“Under FIDIC, we decided to cut the scope and break projects into smaller sections of SR100mn-200mn maximum.
“If you have a problem in one zone, it will not affect the whole city,” he explained. “By doing this, things are now moving much better.”
The city still has several other issues to solve, though. One, according to Hyder Consulting’s utilities director Khaled Jame, is that it is still too reliant on paper records, which are sometimes out of date.
He said that there had been a plan by NWC in Jeddah to do a wide-ranging asset register that would eventually allow for utilities networks to be tracked via Geographic Information Systems (GIS).
“I believe GIS is invaluable in looking after a system and updating it – you know what’s happened over the years.”
He said it is difficult to take decisions about re-routing or upgrading utilities without a proper asset register.
Jeddah has also suffered from two major flooding incidents in 2009 and 2011, which led to more than 130 deaths and widespread damage to cars and properties. Contributing factors included infrastructure that was not built to plan, and homes built on flood plains.
New flood prevention schemes were being installed last year to make sure there is no repeat of this, with the work involving 12 new dams, 20km of canals and 85km of new pipe networks.
Other areas need urgent attention, though. Saadawi admits that a lot of effluent that has been treated at great expense is currently flushed back out to sea. The city treats around 1mn m3 of water per day through three processes. And although the municipality uses around 100,000m3 of this for its own purposes “the rest, we just throw into the sea”.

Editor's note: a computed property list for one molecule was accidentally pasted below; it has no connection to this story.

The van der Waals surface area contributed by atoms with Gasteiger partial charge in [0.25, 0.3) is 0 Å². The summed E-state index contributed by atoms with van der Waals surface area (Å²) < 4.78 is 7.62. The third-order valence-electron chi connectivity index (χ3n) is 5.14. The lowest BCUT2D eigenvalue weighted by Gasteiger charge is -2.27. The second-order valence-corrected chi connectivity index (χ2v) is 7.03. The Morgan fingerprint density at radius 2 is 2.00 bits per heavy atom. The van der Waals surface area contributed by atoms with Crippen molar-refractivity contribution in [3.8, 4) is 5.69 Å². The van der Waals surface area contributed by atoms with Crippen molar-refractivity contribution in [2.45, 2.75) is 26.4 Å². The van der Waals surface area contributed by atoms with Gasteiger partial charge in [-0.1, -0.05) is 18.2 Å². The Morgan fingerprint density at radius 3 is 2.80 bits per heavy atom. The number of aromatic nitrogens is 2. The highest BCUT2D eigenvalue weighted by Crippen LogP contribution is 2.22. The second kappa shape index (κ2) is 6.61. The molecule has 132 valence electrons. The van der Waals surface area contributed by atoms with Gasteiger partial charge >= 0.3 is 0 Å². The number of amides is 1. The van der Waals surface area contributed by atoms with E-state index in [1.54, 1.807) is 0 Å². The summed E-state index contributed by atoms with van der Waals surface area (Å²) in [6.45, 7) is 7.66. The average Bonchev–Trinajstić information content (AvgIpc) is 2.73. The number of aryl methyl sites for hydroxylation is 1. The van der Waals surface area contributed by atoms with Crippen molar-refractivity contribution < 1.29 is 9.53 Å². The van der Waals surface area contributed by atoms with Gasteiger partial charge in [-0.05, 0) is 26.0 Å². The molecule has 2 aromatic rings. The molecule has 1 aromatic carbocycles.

“We try to persuade people to come and take it. Commercially, it costs much less than potable water. But still we have problems to try to convince people to use this for irrigation, construction, for industry. It will take some time I’m sure.”
The other issue is capacity. Akram Omar, development director for Emaar Middle East, which is behind the huge Jeddah Gate project spread over 500,000m2 of land at the city’s old airport, says that it has gone through “a very tough experience” during its eight-year programme at the site.
“It’s not the issue of missing proper plans; it’s getting things done right and on time. We lack implementation,” he said.
“Infrastructure is a necessity. A community or property – residential, retail or whatever – has to be served.
“Without infrastructure, there is no value of a running property.”